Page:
1911 Resident student at the Rotunda Hospital Dublin, aged 30 years.

Oct 1916 Contracted to work for 12 months as a Civilian Surgeon attached to the RAMC. Her salary was 24 shillings a day, including allowances, but excluding duty transport. A gratuity of £60 was awarded at the end of the contract, provided employment had not been terminated for misconduct. Most of the medical women were invited to renew their contracts at the expiry of their first year's work.

18 Oct 1916 Ordered to embark in the Hospital Ship Britannic on 20 October for Malta and Egypt, via Naples and trans-shipping at Mudros.

On duty at St David's Military Hospital, which opened on 25 July 1915 with 464 beds. St David's Hospital closed on 1 May 1917, when it mobilized as No 62 General Hospital with the British Salonica Force.

Malta 2 July 1917 Dr Annie Grange Fergus embarked at the Custom House Valletta on HMT ship Abbassieh with the staff of No 62 General Hospital. The medical officers and the other medical women were:

4 July 1917 HMT ship Abbassieh sailed out of the Grand Harbour. She was escorted by HMS Aster and HMS Azalea. HMS Aster struck a mine and sunk eleven miles off Malta with the loss of ten lives. HMS Azalea also struck a mine as she went to the aid of the stricken ship. The transports returned to Malta and anchored in Marsaxlokk Harbour.

6 July 1917 HMT Ship Abbassieh sailed out of Marsaxlokk Harbour. She arrived at Suda Bay Crete on 9 July and in Salonica, (Thessalonika) Harbour, on 11 July. The medical women were transferred to the H.S. Llandovery Castle, while the men marched to Karaissi Rest Camp. No 62 General Hospital was erected in Uchantar Convalescent Camp to the east of No 61 General Hospital. The site was about 12 km from Salonica and a mile east of the Monastir road.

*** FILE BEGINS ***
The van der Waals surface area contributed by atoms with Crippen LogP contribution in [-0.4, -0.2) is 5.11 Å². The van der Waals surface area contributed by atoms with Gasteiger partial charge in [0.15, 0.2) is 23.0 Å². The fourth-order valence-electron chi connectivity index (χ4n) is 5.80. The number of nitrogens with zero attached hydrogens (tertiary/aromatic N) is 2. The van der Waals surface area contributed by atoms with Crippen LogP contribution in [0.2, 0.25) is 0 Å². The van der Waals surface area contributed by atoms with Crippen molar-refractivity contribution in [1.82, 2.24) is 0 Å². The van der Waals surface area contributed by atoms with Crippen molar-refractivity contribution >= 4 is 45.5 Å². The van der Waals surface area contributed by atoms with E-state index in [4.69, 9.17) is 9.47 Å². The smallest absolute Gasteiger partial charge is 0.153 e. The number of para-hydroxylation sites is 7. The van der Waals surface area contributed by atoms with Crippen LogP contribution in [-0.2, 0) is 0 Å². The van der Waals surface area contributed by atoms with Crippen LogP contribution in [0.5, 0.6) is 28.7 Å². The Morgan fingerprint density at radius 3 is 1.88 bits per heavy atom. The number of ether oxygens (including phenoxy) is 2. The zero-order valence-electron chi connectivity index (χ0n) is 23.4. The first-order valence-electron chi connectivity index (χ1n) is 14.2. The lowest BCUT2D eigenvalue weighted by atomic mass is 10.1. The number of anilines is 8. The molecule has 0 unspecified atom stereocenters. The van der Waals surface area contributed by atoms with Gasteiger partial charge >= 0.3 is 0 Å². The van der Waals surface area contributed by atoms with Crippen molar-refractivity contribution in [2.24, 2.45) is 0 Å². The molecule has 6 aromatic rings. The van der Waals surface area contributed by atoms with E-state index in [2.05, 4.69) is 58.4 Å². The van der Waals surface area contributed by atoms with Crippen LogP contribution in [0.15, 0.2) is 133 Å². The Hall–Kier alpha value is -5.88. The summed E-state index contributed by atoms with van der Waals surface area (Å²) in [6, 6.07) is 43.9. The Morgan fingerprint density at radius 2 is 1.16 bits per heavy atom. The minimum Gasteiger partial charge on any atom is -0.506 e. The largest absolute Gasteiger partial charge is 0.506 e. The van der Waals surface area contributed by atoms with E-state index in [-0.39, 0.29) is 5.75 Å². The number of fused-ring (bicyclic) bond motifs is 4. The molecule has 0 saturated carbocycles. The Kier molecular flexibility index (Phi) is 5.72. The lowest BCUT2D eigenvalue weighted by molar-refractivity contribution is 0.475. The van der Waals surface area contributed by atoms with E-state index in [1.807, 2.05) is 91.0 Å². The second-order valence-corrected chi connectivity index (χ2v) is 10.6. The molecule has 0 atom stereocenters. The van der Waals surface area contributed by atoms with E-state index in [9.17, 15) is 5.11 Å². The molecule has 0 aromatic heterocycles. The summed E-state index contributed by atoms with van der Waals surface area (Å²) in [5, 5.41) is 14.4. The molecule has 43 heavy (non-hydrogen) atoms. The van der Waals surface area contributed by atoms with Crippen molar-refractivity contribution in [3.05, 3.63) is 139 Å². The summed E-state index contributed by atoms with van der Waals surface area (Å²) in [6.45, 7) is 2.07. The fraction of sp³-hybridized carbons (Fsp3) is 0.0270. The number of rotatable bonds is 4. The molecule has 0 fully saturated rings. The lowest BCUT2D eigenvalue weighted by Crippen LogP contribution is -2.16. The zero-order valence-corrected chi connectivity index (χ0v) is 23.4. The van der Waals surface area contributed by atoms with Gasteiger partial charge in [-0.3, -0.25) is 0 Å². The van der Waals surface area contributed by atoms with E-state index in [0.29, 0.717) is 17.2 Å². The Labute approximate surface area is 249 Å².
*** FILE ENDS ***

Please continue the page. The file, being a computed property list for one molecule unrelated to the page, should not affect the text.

21 July 1917 Eight medical women who had been transferred to H.S. Llandovery Castle reported for duty.

6 Nov 1917 Closure of No 62 General Hospital. The medical women were transferred to other hospitals.
No 62 General Hospital left Salonica for Taranto, Italy.

Dr Annie Grange Fergus renewed her contract with the RAMC for another 12 months.

6 Mar 1918 Returned to England. An adverse report was received on her from Salonica. She was granted an interview on her arrival to England and was posted to Eastern Command, which was to report on her work and conduct after two months service within that command. She asked for, but was refused an overseas posting.

18 Mar 1918 – 20 Oct 1918 On duty with Eastern Command.

14 Nov 1918 Granted a new contract and embarked for Malta.

28 Feb 1919 On duty at the General Military Hospital Colchester, (Southern Command).

6 May 1919 Demobilised.

31 Mar 1925 At St Andrew's Presbyterian Church, Kuala Lumpur, by the Rev R D Whitehorn, Arthur Ernest Crossett, son of Mre I. Mcilroy Esq, of Dromore, Co. Down, Ireland, married Annie Grange, daughter of Mrs. Fergus and the Honourable Thomas Fergus, of Dunedin, New Zealand.